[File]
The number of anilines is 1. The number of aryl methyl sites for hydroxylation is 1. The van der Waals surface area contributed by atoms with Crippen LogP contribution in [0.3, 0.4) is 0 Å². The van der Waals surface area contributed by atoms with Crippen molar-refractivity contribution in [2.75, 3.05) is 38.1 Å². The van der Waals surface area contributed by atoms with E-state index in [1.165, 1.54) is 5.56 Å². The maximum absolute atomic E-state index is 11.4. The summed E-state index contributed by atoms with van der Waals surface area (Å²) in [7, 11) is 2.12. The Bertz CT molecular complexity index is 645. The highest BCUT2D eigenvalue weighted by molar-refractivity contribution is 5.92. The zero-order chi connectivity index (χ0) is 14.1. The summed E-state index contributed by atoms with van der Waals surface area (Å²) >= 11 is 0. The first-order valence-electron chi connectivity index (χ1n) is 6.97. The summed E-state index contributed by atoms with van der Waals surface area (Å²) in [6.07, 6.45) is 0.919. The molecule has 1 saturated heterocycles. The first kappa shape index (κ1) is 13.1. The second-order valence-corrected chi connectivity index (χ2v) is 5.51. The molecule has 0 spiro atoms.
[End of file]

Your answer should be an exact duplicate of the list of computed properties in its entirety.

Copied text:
The number of anilines is 1. The number of aryl methyl sites for hydroxylation is 1. The van der Waals surface area contributed by atoms with Crippen LogP contribution in [0.3, 0.4) is 0 Å². The van der Waals surface area contributed by atoms with Crippen molar-refractivity contribution in [2.75, 3.05) is 38.1 Å². The van der Waals surface area contributed by atoms with E-state index in [1.165, 1.54) is 5.56 Å². The maximum absolute atomic E-state index is 11.4. The summed E-state index contributed by atoms with van der Waals surface area (Å²) in [7, 11) is 2.12. The Bertz CT molecular complexity index is 645. The highest BCUT2D eigenvalue weighted by molar-refractivity contribution is 5.92. The zero-order chi connectivity index (χ0) is 14.1. The summed E-state index contributed by atoms with van der Waals surface area (Å²) >= 11 is 0. The first-order valence-electron chi connectivity index (χ1n) is 6.97. The summed E-state index contributed by atoms with van der Waals surface area (Å²) in [6.07, 6.45) is 0.919. The molecule has 1 saturated heterocycles. The first kappa shape index (κ1) is 13.1. The second-order valence-corrected chi connectivity index (χ2v) is 5.51. The molecule has 0 spiro atoms.